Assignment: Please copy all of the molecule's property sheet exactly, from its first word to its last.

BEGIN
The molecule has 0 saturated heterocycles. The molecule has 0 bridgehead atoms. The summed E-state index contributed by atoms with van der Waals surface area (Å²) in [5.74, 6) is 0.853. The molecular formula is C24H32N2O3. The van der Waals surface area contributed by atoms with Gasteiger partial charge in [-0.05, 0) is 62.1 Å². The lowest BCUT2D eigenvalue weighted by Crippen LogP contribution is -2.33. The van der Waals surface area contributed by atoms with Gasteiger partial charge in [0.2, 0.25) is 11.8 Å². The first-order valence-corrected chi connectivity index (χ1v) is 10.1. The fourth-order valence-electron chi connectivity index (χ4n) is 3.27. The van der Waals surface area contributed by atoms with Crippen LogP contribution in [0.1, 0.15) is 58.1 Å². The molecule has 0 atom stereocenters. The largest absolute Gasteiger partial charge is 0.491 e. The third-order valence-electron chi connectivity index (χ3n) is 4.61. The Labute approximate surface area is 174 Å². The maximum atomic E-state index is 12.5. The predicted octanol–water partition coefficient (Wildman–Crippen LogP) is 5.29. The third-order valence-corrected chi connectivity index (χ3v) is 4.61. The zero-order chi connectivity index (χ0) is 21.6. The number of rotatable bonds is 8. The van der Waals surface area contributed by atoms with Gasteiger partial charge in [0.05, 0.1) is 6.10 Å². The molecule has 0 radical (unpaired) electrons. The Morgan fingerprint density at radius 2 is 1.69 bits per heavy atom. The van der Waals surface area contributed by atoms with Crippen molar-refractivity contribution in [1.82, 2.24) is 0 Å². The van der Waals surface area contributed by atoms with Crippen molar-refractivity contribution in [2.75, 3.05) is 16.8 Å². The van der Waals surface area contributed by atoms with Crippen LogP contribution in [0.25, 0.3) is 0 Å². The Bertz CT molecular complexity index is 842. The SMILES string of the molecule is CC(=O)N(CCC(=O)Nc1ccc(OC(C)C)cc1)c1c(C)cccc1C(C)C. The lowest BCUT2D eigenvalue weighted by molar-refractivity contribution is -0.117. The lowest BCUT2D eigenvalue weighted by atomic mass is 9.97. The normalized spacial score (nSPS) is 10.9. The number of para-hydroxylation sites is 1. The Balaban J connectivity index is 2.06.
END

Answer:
The molecule has 0 saturated heterocycles. The molecule has 0 bridgehead atoms. The summed E-state index contributed by atoms with van der Waals surface area (Å²) in [5.74, 6) is 0.853. The molecular formula is C24H32N2O3. The van der Waals surface area contributed by atoms with Gasteiger partial charge in [-0.05, 0) is 62.1 Å². The lowest BCUT2D eigenvalue weighted by Crippen LogP contribution is -2.33. The van der Waals surface area contributed by atoms with Gasteiger partial charge in [0.2, 0.25) is 11.8 Å². The first-order valence-corrected chi connectivity index (χ1v) is 10.1. The fourth-order valence-electron chi connectivity index (χ4n) is 3.27. The van der Waals surface area contributed by atoms with Crippen LogP contribution in [0.1, 0.15) is 58.1 Å². The molecule has 0 atom stereocenters. The largest absolute Gasteiger partial charge is 0.491 e. The third-order valence-electron chi connectivity index (χ3n) is 4.61. The Labute approximate surface area is 174 Å². The maximum atomic E-state index is 12.5. The predicted octanol–water partition coefficient (Wildman–Crippen LogP) is 5.29. The third-order valence-corrected chi connectivity index (χ3v) is 4.61. The zero-order chi connectivity index (χ0) is 21.6. The number of rotatable bonds is 8. The van der Waals surface area contributed by atoms with Gasteiger partial charge in [0.05, 0.1) is 6.10 Å². The molecule has 0 radical (unpaired) electrons. The Morgan fingerprint density at radius 2 is 1.69 bits per heavy atom. The van der Waals surface area contributed by atoms with Crippen molar-refractivity contribution in [1.82, 2.24) is 0 Å². The van der Waals surface area contributed by atoms with Crippen molar-refractivity contribution in [2.75, 3.05) is 16.8 Å². The van der Waals surface area contributed by atoms with Crippen LogP contribution in [0.25, 0.3) is 0 Å². The Bertz CT molecular complexity index is 842. The SMILES string of the molecule is CC(=O)N(CCC(=O)Nc1ccc(OC(C)C)cc1)c1c(C)cccc1C(C)C. The lowest BCUT2D eigenvalue weighted by molar-refractivity contribution is -0.117. The lowest BCUT2D eigenvalue weighted by atomic mass is 9.97. The normalized spacial score (nSPS) is 10.9. The number of para-hydroxylation sites is 1. The Balaban J connectivity index is 2.06.